9 Evaluation Criteria

1. Appearance: Put simply, how does the name look? Whether it is on your signage, your stationary, written on documents, in an advert, in an article etc. The name will always be seen in a different context, but the hope is that it will be seen, lots, so looks are important. Things that might help here are visual cues such as alliterations , symmetry of words or letters and the number of letters/words. Consider how often you might have to write the name of your business, as a general rule short names are easier to handle than long wordy names.

2. Sound: Just as much as you want your name to be seen, you also want it to be heard. It isn’t always going to be you saying the name of your business either. Imagine it being said on the radio, by friends over a coffee, at an awards ceremony or trade show. Consider how easy it is to communicate easily from one person to another to facilitate word of mouth promotion. This is the mistake I made with the name of my company ‘Virtuosity’. To save you falling in to the same trap try this: Imagine you are on the phone to someone and your signal isn’t great. Would you be able to communicate the name easily over a poor line, or would you (like me) give up and have to call back later.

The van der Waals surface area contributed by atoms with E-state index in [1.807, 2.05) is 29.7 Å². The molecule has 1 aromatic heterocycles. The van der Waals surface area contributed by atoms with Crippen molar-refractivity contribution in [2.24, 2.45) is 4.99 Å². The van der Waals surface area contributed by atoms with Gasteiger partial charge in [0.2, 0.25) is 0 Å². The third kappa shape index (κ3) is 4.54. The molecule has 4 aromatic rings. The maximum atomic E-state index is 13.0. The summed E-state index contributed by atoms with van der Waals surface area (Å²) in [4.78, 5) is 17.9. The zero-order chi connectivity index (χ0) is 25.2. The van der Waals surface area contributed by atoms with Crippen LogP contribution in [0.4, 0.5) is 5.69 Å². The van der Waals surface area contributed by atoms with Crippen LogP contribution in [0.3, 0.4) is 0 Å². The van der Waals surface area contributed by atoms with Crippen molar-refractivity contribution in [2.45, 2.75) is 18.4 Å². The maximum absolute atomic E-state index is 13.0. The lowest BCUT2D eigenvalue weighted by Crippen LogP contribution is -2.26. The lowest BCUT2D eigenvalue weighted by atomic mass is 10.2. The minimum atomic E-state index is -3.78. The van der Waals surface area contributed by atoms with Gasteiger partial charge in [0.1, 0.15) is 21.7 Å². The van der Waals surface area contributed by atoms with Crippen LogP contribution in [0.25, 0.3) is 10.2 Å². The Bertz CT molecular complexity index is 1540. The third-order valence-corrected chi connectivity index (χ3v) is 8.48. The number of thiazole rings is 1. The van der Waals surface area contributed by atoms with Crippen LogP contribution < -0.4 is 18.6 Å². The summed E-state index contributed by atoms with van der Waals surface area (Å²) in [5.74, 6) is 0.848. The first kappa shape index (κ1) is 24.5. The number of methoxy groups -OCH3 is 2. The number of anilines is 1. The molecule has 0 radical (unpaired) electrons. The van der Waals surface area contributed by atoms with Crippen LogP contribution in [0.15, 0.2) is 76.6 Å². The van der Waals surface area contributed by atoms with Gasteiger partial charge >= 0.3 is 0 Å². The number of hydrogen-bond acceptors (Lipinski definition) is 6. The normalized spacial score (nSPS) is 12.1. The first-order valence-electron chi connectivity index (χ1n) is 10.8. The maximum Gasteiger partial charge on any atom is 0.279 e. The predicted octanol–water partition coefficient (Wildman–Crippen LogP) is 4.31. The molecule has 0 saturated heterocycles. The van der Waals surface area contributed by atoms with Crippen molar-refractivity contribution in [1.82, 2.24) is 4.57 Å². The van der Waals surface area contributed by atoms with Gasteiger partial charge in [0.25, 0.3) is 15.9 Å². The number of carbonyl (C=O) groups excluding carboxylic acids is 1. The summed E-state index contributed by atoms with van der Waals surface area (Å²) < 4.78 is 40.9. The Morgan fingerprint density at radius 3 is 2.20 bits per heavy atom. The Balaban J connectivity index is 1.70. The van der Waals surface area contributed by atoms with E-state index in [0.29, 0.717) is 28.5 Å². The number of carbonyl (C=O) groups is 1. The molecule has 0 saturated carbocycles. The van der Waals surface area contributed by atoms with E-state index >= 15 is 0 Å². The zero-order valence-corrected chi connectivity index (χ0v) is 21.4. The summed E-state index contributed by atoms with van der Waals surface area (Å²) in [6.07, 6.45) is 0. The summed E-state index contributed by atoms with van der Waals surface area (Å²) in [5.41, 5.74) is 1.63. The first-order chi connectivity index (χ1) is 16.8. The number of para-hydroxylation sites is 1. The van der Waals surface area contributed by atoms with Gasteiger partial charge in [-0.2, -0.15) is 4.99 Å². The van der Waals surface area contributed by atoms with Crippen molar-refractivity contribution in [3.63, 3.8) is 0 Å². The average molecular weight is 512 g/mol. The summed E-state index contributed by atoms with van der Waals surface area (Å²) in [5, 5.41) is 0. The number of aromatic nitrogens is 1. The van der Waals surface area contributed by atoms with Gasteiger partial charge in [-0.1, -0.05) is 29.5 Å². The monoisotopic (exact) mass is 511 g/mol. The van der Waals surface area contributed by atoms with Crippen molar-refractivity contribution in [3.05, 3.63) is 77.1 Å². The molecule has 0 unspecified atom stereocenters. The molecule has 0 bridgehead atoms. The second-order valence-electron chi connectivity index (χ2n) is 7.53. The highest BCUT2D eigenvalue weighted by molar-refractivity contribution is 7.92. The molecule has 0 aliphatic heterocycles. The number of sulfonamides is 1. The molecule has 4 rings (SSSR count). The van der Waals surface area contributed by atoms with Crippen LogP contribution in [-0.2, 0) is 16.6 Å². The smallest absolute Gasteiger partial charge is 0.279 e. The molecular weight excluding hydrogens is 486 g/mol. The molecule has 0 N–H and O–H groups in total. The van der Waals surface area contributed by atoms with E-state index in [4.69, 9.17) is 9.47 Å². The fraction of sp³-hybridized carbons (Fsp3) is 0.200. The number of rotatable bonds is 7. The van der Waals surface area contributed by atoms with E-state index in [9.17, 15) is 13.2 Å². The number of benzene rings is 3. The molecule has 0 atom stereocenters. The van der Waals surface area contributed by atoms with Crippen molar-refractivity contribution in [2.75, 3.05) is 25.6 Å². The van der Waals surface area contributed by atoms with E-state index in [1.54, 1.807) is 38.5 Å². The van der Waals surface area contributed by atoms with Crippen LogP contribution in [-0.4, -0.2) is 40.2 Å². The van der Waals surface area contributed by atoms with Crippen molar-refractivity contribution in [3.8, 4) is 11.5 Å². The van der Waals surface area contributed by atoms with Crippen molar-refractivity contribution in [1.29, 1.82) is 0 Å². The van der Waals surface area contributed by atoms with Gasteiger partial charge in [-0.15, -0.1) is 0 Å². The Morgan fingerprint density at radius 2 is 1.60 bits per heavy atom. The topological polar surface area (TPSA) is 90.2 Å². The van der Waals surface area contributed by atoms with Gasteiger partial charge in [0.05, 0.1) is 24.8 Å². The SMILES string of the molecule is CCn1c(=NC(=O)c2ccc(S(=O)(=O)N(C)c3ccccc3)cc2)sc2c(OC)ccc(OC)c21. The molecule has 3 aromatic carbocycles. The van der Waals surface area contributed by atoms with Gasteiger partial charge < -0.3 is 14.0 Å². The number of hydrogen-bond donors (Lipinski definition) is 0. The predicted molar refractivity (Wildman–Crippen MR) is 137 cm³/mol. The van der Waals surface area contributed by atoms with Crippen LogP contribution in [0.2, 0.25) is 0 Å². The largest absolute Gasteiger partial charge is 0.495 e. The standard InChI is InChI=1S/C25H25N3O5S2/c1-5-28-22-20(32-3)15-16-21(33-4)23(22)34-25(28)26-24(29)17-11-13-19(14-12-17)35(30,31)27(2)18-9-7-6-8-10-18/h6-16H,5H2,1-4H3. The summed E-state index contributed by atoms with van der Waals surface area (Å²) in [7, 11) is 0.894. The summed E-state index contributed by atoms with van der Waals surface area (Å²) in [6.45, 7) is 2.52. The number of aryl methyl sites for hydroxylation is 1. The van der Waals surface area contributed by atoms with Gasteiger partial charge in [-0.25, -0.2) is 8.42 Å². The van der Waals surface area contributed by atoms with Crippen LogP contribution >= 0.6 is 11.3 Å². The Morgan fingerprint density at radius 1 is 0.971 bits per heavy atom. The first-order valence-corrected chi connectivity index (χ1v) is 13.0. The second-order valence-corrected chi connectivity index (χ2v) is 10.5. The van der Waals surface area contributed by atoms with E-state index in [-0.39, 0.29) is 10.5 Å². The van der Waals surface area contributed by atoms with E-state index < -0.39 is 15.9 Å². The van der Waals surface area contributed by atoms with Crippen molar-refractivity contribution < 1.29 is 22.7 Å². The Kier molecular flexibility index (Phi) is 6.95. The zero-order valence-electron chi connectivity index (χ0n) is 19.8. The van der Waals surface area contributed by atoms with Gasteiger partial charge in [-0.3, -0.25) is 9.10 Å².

3. Distinctiveness: How different is your name to any competition or related business. Distinctiveness is only one aspect of making a name memorable – an important aim – but it is a required element. Ideally your name will be relevant to your business in some way, helping it to be memorable, but not easily confused with another business whether in your industry or not. There is of course a legal issue here as well. If you name your business something too similar to another competitor in your market place then you could get in trouble for trademark infringement so do be careful.

4. Positioning: This has a two fold meaning. Firstly, how relevant to what you do is your name. It doesn’t have to be immediately obvious, but if someone heard your name and then what you do, the two should make some sense together. Secondly, where would your name ‘position’ you in lists. Picture this, I get out my iPhone, open up Google and search for “Beauty Salons in Manchester”. It’s going to give me a list of pages to go to and maybe some options. Both the pages to go to and the options will have to be in some sort of order, usually alphabetical. If you are a new business looking to attract clients who might be looking at an an alphabetical list of salons in your area, would you rather be “Ageless Beauty” or “Zara’s Day Spa”.

5. Depth: Here is where you can get in to the more ‘touchy feely’ elements of your name. How much depth a name has could be viewed in a number of ways. Does it have layer upon layer of meanings? Is it clever with multiple (positive) meanings. Could it be used in a number of ways? Tricky to evaluate . . . But worth thinking about!